This obviously borders on ethics but for the moment, culture is what you do from moment to moment without being told to do it. I am sure you can see how your own morals, training, ambitions, and creativity plays into the culture and then combined with others, how it fits or doesn’t fit in the organizational circle and how you [either individually or as a group] want it to be.

This is the real culture of the organization – not what is posted on the website or employee handbook but who and how people discuss matters at the cooler or closed meetings and correspond via emails or talk on the phone. Often, the real culture is rarely politically correct and caution must be expressed that one can easily misunderstand intent by not filling in the gaps between what you want people to actually see or what you expect them to do or perform.

Thus, we have two cultures – the real culture and the espoused valued culture. One is real and the other is superficially created. You can see how the espoused culture is easier to represent as it is in so many ways, the things you want it to be. We can all come up with the things we value at work and collaborate such efforts to present a positive kind of culture based on honesty, integrity etc. a good person can see what it will take to fill the gaps between the real culture and the desired or advocated culture.

Surely, this must be a collaborative process that must be achieved to attain the right environment for the business or workplace. Keep in mind, one person cannot establish culture on a positive balance or create a consistent dynamic that all can adjust to or agree with. Anything less is despotic or tyrannical in nature and defeats the entire process of changing the culture for the good. The more the culture lives out your expectations as a group, the better the balance.

If employees are involved in defining the culture, you are doomed to fail from the beginning as you have no buy-in on the end product that you expect them to be happy with or satisfied in as they are involved in the most crucial factor to bring those values and dynamics alive creating a living culture desired. What is important to remember is that many companies, businesses or organizations, government or non-government are ‘mission’ oriented and shape their culture accordingly.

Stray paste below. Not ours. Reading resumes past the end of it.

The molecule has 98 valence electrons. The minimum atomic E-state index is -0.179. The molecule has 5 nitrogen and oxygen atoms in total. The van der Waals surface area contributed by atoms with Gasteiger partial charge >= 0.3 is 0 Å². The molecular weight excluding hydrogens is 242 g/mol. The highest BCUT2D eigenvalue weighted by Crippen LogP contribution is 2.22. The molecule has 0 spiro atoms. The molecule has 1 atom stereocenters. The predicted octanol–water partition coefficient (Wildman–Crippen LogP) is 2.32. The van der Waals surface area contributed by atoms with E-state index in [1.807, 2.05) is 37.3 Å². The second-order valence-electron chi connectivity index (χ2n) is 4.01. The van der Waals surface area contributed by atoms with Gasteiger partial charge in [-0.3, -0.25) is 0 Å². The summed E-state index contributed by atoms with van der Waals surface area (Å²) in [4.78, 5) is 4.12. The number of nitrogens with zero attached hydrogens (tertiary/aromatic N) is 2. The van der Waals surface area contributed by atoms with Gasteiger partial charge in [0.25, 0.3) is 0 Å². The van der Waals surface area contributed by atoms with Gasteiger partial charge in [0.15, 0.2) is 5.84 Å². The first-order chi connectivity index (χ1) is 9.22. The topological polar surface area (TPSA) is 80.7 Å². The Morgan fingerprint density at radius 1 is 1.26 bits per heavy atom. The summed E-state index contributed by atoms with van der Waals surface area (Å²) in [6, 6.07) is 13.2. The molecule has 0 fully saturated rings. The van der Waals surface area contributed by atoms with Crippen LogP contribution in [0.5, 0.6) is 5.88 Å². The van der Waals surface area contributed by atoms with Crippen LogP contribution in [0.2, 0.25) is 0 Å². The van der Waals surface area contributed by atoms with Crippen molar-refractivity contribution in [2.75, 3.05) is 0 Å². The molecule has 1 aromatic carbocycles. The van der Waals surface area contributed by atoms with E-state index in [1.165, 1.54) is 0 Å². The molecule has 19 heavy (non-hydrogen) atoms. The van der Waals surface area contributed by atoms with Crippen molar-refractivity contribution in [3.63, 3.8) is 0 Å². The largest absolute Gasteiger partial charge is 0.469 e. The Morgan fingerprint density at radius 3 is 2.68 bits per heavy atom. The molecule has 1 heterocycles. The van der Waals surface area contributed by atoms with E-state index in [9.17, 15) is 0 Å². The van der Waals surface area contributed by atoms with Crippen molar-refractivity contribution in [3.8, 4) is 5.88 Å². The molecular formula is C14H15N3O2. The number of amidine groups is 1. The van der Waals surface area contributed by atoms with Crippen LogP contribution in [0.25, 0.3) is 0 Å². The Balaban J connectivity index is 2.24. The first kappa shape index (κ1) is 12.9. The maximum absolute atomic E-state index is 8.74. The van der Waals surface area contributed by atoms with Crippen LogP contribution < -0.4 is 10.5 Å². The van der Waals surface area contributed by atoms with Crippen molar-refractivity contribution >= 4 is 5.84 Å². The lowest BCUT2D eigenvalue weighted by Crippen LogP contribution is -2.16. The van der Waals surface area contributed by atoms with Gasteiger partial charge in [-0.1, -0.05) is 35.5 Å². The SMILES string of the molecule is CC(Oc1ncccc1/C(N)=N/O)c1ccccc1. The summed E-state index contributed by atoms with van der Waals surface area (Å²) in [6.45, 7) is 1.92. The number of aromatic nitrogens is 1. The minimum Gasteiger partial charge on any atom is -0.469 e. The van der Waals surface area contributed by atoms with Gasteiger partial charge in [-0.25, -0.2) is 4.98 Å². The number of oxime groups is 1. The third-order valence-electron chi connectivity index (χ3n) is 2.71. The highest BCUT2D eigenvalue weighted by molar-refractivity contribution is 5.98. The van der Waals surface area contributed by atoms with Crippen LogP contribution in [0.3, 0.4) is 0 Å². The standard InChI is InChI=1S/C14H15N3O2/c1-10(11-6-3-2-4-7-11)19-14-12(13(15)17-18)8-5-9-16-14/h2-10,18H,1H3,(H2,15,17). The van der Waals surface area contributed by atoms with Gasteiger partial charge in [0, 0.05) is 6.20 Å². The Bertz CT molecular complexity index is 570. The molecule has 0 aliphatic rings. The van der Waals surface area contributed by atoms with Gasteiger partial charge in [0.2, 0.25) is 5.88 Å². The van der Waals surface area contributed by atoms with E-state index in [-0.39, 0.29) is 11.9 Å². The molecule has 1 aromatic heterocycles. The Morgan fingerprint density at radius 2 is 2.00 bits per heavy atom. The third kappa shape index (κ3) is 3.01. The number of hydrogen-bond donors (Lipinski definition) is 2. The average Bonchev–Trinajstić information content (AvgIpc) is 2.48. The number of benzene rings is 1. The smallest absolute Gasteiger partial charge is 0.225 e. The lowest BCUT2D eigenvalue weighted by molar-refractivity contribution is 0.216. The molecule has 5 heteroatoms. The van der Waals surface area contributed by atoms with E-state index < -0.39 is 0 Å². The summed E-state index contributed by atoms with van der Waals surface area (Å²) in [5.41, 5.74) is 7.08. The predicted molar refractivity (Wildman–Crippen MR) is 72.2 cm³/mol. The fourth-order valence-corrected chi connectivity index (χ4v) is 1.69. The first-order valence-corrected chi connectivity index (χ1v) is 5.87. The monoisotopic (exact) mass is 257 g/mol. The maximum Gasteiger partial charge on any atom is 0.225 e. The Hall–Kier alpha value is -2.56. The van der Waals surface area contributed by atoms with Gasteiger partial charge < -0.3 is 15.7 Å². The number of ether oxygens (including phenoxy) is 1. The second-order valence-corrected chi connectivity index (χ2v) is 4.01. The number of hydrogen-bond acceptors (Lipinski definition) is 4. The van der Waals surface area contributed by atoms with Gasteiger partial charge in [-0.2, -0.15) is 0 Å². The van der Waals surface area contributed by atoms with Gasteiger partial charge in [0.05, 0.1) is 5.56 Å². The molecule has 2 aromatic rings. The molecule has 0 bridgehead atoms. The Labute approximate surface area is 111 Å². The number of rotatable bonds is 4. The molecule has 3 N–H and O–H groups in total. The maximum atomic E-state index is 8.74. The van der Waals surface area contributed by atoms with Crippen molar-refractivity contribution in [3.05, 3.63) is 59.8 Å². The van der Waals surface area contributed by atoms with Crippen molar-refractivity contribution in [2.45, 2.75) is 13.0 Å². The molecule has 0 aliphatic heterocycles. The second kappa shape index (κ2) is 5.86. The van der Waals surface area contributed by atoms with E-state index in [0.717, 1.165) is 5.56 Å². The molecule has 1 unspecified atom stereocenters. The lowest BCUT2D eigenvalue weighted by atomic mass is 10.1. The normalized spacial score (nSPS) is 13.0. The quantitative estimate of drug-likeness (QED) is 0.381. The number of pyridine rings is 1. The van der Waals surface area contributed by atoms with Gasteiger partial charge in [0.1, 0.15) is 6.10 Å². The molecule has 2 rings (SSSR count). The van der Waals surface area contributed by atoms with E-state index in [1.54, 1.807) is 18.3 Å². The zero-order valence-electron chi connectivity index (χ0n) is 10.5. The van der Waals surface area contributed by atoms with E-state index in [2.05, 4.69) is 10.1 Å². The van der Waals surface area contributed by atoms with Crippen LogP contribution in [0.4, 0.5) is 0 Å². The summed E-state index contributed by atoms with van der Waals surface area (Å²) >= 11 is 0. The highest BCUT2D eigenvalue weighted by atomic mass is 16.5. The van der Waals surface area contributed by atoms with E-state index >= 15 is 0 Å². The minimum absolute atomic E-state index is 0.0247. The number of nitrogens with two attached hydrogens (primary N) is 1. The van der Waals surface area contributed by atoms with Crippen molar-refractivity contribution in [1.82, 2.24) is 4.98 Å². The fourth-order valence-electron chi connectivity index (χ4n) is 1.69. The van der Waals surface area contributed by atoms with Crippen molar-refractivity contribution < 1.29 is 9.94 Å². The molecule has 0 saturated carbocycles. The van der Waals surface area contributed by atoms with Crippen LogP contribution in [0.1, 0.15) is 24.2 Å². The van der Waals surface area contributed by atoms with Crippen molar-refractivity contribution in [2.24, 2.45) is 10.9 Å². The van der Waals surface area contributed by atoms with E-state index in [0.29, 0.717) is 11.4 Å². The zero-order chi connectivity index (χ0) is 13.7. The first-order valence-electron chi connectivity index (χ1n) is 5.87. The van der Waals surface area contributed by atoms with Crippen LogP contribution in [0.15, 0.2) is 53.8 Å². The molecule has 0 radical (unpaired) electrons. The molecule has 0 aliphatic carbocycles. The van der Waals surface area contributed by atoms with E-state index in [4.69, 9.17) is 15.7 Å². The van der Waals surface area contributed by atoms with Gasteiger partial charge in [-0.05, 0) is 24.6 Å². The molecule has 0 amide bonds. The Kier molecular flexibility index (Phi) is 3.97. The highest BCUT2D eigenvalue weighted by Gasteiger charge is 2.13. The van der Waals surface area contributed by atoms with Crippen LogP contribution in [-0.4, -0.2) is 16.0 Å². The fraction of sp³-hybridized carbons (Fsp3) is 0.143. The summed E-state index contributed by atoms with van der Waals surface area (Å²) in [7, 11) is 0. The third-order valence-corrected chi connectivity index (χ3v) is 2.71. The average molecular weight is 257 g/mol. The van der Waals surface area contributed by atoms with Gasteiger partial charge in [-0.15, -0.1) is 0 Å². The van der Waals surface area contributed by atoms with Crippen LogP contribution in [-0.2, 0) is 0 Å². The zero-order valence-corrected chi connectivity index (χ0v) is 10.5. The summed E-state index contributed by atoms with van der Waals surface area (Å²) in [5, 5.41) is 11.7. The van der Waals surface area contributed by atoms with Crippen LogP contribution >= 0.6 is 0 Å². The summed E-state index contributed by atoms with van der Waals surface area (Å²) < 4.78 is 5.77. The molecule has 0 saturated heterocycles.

This is not just for competitive purposes but to also have a segment in their organization that creates higher levels of innovation and at the same time, retain a much higher percentage of employees that other businesses. Mission oriented workplaces actually have a culture that is shaped by the employees’ personalities and thereby creating an organizational personality. If done right, a culture can be created that is customized into an identity personality that grabs their company’s beliefs about the company’s purpose while fostering trust, accountability and enjoying their work coupled with arduous work and tenacity that is shared and demonstrated openly and vigorously. Come back next week and read part two of this article.

Corrections.com author, Carl ToersBijns, (retired), has worked in corrections for over 25 yrs He held positions of a Correctional Officer I, II, III [Captain] Chief of Security Mental Health Treatment Center – Program Director – Associate Warden - Deputy Warden of Administration & Operations. Carl’s prison philosophy is all about the safety of the public, staff and inmates, "I believe my strongest quality is that I create strategies that are practical, functional and cost effective."

Other articles by ToersBijns: